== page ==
Forest companies should respect Migratory Bird Act

In B.C., hundreds of thousands if not millions of animals and nesting birds are killed at nesting times

To the editor;

Although it is great to see the public’s attention to the killing of Cecil the Lion (whether this act was “just” or not), I’m amazed at what little outcry there is here in B.C. for our own “Cecil’s”. They may be squirrels, chipmunks, martin, fisher, rabbits, baby bears, birds and the list goes on.

Here in B.C., every year, hundreds of thousands if not millions of animals and nesting birds are killed at the most critical time in their lives by the forest companies and BC Timber Sales. As these newborn animals and birds are in the trees or on the forest floor, the forest companies continue to harvest timber in this province, with little to no respect for wildlife and the law.

In Canada there is a law called the Migratory Bird Convention Act, which is one of the oldest laws in Canada. The law was put in place through negotiations between Canada, United States and Mexico to protect the most critical time period for migration birds travelling between the three countries, while they are nesting.

In most areas of the province, this time period is from April 15 to Aug. 1. During this time there is to be no forest extraction – unless the proper surveys have been done to ensure that there are no birds nesting in the trees that are to be harvested. These nests can, at times, be extremely difficult to find and require the skill of trained professionals to identify.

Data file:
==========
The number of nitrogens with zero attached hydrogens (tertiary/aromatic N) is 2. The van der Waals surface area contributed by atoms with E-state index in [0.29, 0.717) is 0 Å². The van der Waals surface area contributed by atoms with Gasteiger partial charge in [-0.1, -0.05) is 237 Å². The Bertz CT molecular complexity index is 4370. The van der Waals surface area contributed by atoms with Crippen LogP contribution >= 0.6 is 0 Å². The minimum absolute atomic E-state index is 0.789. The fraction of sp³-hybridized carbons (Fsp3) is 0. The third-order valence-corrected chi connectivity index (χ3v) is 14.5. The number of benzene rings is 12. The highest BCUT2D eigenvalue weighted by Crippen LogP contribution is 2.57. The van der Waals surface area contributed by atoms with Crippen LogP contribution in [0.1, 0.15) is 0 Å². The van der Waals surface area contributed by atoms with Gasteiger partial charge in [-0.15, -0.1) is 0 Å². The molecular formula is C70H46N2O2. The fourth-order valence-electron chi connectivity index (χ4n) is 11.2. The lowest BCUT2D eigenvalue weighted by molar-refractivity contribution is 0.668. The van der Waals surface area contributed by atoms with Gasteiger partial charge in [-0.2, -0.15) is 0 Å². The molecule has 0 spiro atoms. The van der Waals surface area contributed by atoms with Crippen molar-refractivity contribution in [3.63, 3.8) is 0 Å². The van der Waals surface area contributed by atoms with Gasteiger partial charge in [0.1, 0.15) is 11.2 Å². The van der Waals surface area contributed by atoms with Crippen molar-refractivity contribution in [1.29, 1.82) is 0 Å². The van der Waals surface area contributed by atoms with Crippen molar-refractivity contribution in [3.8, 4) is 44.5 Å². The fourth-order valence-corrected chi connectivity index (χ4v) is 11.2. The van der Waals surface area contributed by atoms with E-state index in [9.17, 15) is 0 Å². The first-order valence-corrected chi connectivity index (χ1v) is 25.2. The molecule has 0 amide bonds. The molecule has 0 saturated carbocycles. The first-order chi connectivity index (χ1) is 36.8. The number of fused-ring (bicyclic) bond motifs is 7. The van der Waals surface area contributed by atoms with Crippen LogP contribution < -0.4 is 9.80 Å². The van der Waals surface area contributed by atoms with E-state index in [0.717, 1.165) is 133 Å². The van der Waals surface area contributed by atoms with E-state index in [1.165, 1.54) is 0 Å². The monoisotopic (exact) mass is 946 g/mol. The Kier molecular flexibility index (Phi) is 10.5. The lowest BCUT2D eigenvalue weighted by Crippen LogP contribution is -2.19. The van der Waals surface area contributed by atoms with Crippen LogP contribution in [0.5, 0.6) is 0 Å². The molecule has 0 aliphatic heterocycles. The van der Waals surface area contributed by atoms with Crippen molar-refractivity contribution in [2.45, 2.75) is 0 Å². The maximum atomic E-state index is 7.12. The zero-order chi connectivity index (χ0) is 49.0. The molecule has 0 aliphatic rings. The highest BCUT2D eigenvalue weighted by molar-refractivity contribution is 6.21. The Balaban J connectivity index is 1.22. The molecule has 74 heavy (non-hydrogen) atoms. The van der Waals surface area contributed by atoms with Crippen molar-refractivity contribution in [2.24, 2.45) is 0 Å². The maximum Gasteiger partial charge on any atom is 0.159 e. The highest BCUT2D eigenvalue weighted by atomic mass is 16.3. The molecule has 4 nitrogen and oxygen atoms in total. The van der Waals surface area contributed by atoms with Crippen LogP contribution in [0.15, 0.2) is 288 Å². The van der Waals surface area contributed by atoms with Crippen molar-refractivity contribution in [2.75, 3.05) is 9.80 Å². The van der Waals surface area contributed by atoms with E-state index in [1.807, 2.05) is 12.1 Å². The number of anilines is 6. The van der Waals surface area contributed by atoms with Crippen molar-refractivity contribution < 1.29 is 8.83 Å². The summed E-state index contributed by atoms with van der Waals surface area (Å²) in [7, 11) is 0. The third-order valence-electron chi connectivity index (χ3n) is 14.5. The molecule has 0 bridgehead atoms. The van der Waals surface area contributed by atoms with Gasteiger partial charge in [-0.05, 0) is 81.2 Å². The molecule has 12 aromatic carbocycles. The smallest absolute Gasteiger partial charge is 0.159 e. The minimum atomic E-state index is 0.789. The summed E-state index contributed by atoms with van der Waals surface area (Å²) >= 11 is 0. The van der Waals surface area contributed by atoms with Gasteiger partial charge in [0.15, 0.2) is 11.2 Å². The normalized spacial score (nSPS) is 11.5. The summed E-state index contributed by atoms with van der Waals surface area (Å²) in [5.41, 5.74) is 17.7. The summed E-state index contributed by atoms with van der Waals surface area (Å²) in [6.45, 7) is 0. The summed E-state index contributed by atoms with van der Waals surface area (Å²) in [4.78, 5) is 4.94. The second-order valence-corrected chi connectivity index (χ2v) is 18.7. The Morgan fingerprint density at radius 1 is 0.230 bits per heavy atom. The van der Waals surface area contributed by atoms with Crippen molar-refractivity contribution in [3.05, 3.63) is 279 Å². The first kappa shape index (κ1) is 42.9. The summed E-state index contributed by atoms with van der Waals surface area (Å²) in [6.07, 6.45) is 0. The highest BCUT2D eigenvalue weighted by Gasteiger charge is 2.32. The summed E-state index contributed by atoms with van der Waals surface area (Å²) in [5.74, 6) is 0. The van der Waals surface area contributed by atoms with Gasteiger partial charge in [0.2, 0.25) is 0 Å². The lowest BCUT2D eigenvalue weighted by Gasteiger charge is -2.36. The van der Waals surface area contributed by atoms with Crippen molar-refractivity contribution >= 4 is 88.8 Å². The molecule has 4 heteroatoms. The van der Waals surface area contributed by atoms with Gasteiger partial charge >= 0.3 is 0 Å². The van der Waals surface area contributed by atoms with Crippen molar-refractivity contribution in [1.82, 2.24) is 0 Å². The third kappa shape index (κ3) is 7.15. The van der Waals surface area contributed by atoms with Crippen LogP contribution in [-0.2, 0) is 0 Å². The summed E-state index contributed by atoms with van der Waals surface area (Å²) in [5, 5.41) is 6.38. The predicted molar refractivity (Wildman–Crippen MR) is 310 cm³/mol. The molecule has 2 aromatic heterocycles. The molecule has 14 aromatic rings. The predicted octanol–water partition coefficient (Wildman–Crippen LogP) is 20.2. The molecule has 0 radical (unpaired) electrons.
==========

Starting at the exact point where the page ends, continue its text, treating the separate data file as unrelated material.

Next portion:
All other industries in the province, such as oil and gas, pipeline development, road construction, and mining development, strictly adhere to this act. It is a condition of their permits to operate and in many cases, cease to operate, during this time period.

For some reason the forest industry feels that it is above the law. It continues to operate during this most critical time period for all wildlife.

The BC Trappers Association has brought this issue to both the provincial and federal governments’ attention, and has held numerous discussions with forest companies and the Canadian Wildlife Service, all to no avail.

Many of these forest companies and the government have sought legal advice and the answer is always the same – it is illegal to harvest timber during this time period, without the proper precautions being taken.

We are seeing our forests being harvested at an alarming rate, with little to no regard for wildlife and its requirements for mature forests.

We are experiencing a year of serious drought in this province, with many of our creeks and streams drying up. One can only think that, if the forests were managed properly, our streams would still be flowing with clear cool water. This is also having an impact on the fish stocks – both freshwater species and salmon.

The impacts from this lack of respect for the law and mismanagement of our forests (along with one of nature’s greatest assets) will be long lasting and affect many for years to come.

We can only hope that all of our wildlife that is lost during this critical time period in our province can get the same attention as has Cecil the Lion in Africa. As a resident of this great province, I never knew that we had the ability to choose which laws we were going to abide by.

Brian Dack, president

BC Trappers Association


Barriere Star Journal